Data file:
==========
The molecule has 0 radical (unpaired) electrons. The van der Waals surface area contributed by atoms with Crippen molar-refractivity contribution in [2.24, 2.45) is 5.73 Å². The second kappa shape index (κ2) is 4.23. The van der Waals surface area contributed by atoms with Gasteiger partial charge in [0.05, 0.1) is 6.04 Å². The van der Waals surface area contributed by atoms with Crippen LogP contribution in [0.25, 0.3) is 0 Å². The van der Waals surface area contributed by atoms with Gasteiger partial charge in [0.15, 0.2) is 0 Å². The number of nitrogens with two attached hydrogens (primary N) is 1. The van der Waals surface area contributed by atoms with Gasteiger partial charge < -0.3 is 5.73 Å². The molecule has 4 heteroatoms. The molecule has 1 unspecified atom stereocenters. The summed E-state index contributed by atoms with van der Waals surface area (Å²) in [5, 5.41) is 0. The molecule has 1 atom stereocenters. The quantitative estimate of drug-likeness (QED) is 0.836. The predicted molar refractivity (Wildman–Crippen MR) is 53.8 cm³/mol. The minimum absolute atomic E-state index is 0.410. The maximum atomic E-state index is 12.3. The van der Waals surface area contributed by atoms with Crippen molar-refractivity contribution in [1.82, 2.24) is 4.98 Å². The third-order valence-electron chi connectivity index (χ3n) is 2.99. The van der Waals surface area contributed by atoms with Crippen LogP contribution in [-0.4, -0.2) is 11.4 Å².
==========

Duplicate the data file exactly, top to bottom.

The molecule has 0 radical (unpaired) electrons. The van der Waals surface area contributed by atoms with Crippen molar-refractivity contribution in [2.24, 2.45) is 5.73 Å². The second kappa shape index (κ2) is 4.23. The van der Waals surface area contributed by atoms with Gasteiger partial charge in [0.05, 0.1) is 6.04 Å². The van der Waals surface area contributed by atoms with Crippen LogP contribution in [0.25, 0.3) is 0 Å². The van der Waals surface area contributed by atoms with Gasteiger partial charge in [0.15, 0.2) is 0 Å². The number of nitrogens with two attached hydrogens (primary N) is 1. The van der Waals surface area contributed by atoms with Gasteiger partial charge < -0.3 is 5.73 Å². The molecule has 4 heteroatoms. The molecule has 1 unspecified atom stereocenters. The summed E-state index contributed by atoms with van der Waals surface area (Å²) in [5, 5.41) is 0. The molecule has 1 atom stereocenters. The quantitative estimate of drug-likeness (QED) is 0.836. The predicted molar refractivity (Wildman–Crippen MR) is 53.8 cm³/mol. The minimum absolute atomic E-state index is 0.410. The maximum atomic E-state index is 12.3. The van der Waals surface area contributed by atoms with Crippen molar-refractivity contribution in [1.82, 2.24) is 4.98 Å². The third-order valence-electron chi connectivity index (χ3n) is 2.99. The van der Waals surface area contributed by atoms with Crippen LogP contribution in [-0.4, -0.2) is 11.4 Å².